Phylum: Magnoliophyta - Class: Equisetopsida - Order: Geraniales - Family: Geraniaceae
In sensitive company it may be advisable to a void over-emphasising the first part (appropriately descriptive of the stems if not the flowers) of the common name of this wonderful wild geranium!
Up to 40cm in height and spreading, with branched stems, Bloody Cranesbill is a bushy perennial with long-stalked deeply divided palmate leaves each with five to seven bi-lobed or tri-lobed lanceolate leaflets that are hairy on the undersides.
Deep magenta veined with purple, the flowers have five overlapping unnotched petals and are 2.5 to 3.5cm across, usually opening out almost entirely flat. The bristly flower stalks and seed capsules turn bright red, and in dry locations the leaves also take on a lovely red tinge in the autumn.
Geranium sanguineum is localised in Britain, mainly in coastal habitats but also in some inland areas of limestone pavement. In Ireland the Burren in County Clare is a very good place for seeing Bloody Cranesbill growing wild; elsewhere it is more likely to be a recent garden escape. On mainland Europe Bloody Cranesbill is found in low-nutrient alkaline grassland from southern Finland down through central Europe (the species is well represented in Slovenia, for example) to the Mediterranean and into northern Africa. Its range extends eastwards into parts of western Asia.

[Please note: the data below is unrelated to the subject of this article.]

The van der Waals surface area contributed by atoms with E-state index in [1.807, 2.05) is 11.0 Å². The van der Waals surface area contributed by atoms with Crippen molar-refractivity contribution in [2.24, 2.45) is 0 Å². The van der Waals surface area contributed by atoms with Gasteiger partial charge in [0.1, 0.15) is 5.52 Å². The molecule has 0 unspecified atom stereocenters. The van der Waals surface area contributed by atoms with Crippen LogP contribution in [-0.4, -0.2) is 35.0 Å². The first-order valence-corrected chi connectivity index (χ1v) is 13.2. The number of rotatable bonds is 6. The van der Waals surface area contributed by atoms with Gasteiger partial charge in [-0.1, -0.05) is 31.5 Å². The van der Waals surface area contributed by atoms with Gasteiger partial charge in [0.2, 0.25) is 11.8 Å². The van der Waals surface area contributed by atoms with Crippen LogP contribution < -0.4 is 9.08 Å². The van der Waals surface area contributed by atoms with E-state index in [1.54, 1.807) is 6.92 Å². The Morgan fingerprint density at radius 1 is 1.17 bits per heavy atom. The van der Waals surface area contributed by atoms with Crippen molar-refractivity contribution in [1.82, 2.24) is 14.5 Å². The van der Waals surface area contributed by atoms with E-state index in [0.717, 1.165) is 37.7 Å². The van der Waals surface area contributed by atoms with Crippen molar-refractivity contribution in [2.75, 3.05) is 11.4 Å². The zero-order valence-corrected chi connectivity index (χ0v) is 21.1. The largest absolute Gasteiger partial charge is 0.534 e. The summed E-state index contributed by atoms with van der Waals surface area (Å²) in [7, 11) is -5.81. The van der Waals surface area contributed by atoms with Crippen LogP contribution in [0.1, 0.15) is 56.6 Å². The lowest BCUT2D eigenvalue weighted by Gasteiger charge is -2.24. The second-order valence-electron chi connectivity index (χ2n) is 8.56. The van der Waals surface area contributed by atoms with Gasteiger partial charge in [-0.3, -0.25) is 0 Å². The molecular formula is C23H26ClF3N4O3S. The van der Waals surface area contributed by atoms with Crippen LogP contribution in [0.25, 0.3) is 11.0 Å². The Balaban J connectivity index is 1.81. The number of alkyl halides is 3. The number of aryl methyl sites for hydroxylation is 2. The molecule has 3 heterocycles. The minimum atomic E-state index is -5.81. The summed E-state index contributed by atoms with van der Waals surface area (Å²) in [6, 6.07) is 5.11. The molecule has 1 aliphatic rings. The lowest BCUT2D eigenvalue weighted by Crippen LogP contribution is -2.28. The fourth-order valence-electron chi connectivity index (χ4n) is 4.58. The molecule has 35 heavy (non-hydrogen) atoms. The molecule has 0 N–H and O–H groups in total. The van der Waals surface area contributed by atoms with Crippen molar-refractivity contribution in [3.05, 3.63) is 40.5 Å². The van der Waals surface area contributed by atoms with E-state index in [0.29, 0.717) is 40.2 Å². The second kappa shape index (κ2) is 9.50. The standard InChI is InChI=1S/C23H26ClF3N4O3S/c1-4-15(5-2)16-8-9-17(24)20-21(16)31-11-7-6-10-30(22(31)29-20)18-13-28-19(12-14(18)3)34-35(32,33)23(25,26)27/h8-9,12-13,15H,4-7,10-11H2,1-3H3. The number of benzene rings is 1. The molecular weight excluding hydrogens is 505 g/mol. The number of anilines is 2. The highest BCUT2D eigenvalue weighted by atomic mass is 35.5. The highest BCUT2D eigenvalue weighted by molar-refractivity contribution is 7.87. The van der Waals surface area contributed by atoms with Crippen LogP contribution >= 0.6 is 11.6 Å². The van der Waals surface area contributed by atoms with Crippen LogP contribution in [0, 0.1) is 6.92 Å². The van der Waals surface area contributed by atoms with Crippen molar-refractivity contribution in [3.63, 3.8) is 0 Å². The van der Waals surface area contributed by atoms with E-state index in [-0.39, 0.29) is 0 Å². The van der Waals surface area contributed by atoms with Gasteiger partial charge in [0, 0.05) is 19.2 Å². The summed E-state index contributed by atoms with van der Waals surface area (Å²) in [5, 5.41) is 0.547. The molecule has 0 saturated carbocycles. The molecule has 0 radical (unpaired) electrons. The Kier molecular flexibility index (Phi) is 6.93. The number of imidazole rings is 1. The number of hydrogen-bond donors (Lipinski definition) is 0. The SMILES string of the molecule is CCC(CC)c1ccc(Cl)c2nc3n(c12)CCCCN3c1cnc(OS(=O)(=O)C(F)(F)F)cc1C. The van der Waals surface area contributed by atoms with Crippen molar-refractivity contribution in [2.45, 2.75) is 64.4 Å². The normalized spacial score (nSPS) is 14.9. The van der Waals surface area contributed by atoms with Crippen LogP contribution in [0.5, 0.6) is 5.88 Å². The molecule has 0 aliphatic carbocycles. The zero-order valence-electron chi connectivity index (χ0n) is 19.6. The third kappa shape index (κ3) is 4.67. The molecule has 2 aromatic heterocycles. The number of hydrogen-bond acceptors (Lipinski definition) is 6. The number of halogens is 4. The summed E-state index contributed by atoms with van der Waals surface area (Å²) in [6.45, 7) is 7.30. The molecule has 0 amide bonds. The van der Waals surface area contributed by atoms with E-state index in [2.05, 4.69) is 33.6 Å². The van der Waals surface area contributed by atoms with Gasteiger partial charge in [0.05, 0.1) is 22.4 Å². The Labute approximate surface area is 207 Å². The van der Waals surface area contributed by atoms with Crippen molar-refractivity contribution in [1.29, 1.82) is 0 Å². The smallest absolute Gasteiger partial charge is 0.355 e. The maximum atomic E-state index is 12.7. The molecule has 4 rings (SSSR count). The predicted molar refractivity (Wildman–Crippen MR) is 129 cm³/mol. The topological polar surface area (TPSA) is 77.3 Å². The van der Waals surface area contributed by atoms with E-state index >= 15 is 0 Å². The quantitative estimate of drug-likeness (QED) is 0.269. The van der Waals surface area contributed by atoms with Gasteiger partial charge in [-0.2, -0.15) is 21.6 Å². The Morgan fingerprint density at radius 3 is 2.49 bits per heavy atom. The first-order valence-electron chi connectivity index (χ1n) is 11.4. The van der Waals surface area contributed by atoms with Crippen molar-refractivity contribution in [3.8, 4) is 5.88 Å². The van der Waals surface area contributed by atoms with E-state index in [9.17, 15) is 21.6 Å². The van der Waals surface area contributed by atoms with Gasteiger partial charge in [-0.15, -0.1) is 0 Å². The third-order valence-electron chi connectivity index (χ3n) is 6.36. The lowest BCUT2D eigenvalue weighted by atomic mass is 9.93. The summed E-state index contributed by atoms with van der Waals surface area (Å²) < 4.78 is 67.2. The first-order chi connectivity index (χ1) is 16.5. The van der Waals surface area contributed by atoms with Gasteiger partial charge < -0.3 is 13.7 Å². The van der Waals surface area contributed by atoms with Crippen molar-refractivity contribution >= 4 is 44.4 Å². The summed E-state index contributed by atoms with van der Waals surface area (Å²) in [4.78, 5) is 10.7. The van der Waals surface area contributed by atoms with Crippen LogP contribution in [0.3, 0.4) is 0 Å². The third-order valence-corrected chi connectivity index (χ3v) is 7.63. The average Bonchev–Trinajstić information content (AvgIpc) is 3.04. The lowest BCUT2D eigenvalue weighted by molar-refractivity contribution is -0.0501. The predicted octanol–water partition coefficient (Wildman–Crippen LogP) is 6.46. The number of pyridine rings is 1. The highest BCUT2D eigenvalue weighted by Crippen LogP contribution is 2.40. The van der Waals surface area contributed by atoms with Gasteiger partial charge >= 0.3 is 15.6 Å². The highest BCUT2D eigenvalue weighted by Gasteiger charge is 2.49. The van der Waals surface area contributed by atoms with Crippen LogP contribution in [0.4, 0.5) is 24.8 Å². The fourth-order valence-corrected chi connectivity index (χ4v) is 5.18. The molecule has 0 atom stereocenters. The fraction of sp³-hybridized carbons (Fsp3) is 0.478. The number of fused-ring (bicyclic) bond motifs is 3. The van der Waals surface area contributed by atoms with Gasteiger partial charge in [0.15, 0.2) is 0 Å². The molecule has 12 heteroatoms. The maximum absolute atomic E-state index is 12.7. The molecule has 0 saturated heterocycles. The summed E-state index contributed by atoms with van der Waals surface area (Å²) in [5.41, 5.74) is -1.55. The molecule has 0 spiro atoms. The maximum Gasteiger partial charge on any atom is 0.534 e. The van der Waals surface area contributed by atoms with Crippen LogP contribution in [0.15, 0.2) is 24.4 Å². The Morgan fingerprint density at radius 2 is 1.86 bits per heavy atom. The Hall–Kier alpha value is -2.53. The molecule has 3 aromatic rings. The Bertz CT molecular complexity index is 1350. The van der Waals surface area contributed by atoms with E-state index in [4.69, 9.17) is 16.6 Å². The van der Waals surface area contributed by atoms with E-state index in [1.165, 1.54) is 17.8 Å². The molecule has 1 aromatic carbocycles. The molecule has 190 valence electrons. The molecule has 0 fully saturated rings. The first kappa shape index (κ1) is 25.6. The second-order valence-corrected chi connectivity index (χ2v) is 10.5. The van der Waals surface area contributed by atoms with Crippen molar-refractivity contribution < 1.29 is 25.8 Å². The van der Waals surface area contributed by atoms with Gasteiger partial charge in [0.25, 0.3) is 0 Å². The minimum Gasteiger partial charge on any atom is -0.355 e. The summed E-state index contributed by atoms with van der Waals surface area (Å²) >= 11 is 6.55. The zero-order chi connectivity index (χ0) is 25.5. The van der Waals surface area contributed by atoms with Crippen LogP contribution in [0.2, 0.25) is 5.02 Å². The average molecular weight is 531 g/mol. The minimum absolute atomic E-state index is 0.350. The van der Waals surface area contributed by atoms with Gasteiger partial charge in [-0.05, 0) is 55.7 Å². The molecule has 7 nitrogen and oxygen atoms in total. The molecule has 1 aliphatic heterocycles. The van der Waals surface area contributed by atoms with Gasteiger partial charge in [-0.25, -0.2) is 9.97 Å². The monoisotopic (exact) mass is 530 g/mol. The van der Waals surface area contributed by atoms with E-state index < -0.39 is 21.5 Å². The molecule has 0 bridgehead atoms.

Bloody Cranesbill grows in coastal sand dunes, where the broken sea shells raise the alkalinity even in areas where the soil inland is acidic. This plant is also found on some inland areas of chalk downland and thrives in the grikes of limestone pavement at such notable sites as the Burren in Ireland, on the Great Orme at Llandudno in Wales, andon the limestone pavement in Lancashire and Derbyshire. A good place to visit in Lancashire to see this flower and many other interesting species is Gait Barrows National Nature Reserve.
Near towns and villages escapes (or throw-outs, more often) of garden cultivars sometimes create impressive colonies on roadside banks.
In Britain and Ireland Bloody Cranesbill can usually be seen in bloom from May until August.
Probably introduced to Britain (and most of western Europe) from the eastern Mediterranean in the distant past, Bloody Cranesbill has since been cCultivated as an ornamental plant for parks and gardens. This plant is reputed to have been used as an astringent, with nose bleeds and even battle wounds benefitting from poultices made from the leaves. Many magical powers have also been claimed for wild geraniums, but the antiviral properties of extracts from Geranium sanguineum are real rather than imagined, and they have been the subject of scientific research in recent times.
Geranium, the genus name, comes from the Greek noun geranos, meaning Crane (birds of the group of species known as the Gruidae). It is a reference to the beak-like fruit (seed capsule) which is reminiscent of the long beak of a Crane. Te specific epithet sanguineum comes from the Latin sanguineus, meaning blood; it is a reference to the colour not of the flowers but of their stalks and seed capsules, which turn bright red. The flowers do change colour as they age, however, but rather than redenning they turn a deep puplish blue after three or four days.
The Bloody Cranesbill plants shown on this page were photographed in The Burren in June.
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